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All over the internet I can find manuals on how to replicate databases from master(s) to slaves.

What I need is to continuously keep a copy of table from 5 different servers in sync.

We have one application running at 5 locations. We need to have a copy of the system_log table from every one of those 5 servers always in sync on one new server at our 'headquarters'.

What is the best way to achieve this without using custom scripts?

  • I have a possible solution for this that can be implemented without any 3rd party tools... but it would help me to know whether you need all of the "system_log" records from the multiple sites to converge into the same table on the central master? Or would separate tables on the central master (one from each site) also work? – Michael - sqlbot Sep 28 '12 at 19:54
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Sorry. If you are trying to have many Masters and one Slave -- that is not supported. (Some third party addons may have such.) It is better to have the 5 servers all write to the 'headquarters' Master. Network latencies are probably not a serious problem.

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There are multiple ways to replicate from multiple "masters" to a single slave. We have currently done this. Here are 2 options -

Before suggesting - I mean multiple masters as separate data sources and not in the typical master being replicated to another master. These masters have independent data and have no relationship with data in other masters. To be more precise - Master-1 - databases A,B,C, Master-2 databases - D,E,F.

  1. Use tungsten replicator from continuent that provides a non-sql way to replicate from multiple masters.

  2. MySQL 5.7 provides multi source replication , using native replication. Each master is set up as a separate channel and each channel can be started , stopped , skipped as we do with a single master prior to 5.7. However, we found that performance wise this was an issue as one of the slave threads got into a system lock and the replication speed was quite slow. However on servers where we had lower transaction rates (< 100 tx per minute) the replication was working fine. As we had a timeline and near realtime requirement for replicated data, we dismantled 5.7 and continued with Tungsten.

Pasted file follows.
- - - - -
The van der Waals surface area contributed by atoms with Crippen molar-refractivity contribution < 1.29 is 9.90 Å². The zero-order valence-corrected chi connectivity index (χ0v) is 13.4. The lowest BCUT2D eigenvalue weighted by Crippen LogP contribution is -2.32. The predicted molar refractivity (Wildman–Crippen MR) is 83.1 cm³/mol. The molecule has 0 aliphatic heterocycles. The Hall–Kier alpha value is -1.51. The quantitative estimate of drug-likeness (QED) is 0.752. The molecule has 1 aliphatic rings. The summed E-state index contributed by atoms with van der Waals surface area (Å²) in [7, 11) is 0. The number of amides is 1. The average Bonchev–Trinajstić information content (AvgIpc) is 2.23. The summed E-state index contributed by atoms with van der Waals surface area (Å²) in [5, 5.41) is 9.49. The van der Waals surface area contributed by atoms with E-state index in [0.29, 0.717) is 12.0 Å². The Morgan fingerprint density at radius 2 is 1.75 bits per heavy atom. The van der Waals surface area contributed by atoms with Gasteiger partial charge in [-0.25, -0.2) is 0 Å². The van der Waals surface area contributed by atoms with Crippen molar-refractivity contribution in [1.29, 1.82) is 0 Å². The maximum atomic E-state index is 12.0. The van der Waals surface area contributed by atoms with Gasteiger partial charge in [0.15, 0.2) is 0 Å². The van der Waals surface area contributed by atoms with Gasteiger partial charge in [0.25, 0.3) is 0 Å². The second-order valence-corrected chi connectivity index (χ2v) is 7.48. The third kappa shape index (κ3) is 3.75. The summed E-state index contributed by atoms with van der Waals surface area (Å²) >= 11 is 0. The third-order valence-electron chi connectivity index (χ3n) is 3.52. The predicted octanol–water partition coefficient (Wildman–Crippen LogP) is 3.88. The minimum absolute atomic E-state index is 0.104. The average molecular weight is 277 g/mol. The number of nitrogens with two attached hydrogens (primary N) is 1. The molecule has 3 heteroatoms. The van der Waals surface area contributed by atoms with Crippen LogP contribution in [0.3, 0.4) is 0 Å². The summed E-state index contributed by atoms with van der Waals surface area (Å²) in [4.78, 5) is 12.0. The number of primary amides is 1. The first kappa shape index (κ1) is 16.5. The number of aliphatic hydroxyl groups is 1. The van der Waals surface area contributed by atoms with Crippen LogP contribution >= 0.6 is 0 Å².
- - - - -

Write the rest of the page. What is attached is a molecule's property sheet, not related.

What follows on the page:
So far Tungsten has worked flawlessly without any issue. (FAN -IN replication topology).

HTH.

Thanks, Raghu

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I would recommend looking at circular replication, where all servers are connected in a ring, and each server is slave to previous and master to the next, so any change in 1 replicates all the way through the ring. I've used this at my work to link 3 servers (one external webserver, 1 internal US wamp server, 1 Asian office wamp server). It was fairly easy to set up and the only problems I've had was when the asian office was not reachable for 2 whole days due to widespread internet outage in the area. As soon as it came back up, the replication resumed.

These 2 links were particularly helpful for me:

http://onlamp.com/onlamp/2006/04/20/advanced-mysql-replication.html

http://www.cwik.ch/2011/03/setting-up-multi-master-circular-replication-with-mysql/

as was the replication chapter of High Performance MySQL: Optimization, Backups, and Replication, which also had some different replication schemes you might find interesting if circular is not suited for your needs.

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Replication is all about master-slave relationship. At any point A is a master to B(ie B is slave to A) and B is master to A(A is slave to B). If you have n servers, do a ring replication.

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Maybe, you can write in master server the data and replicate to the 5 slaves. In central node you write 'system_log' and mysql reply your data to slaves servers.

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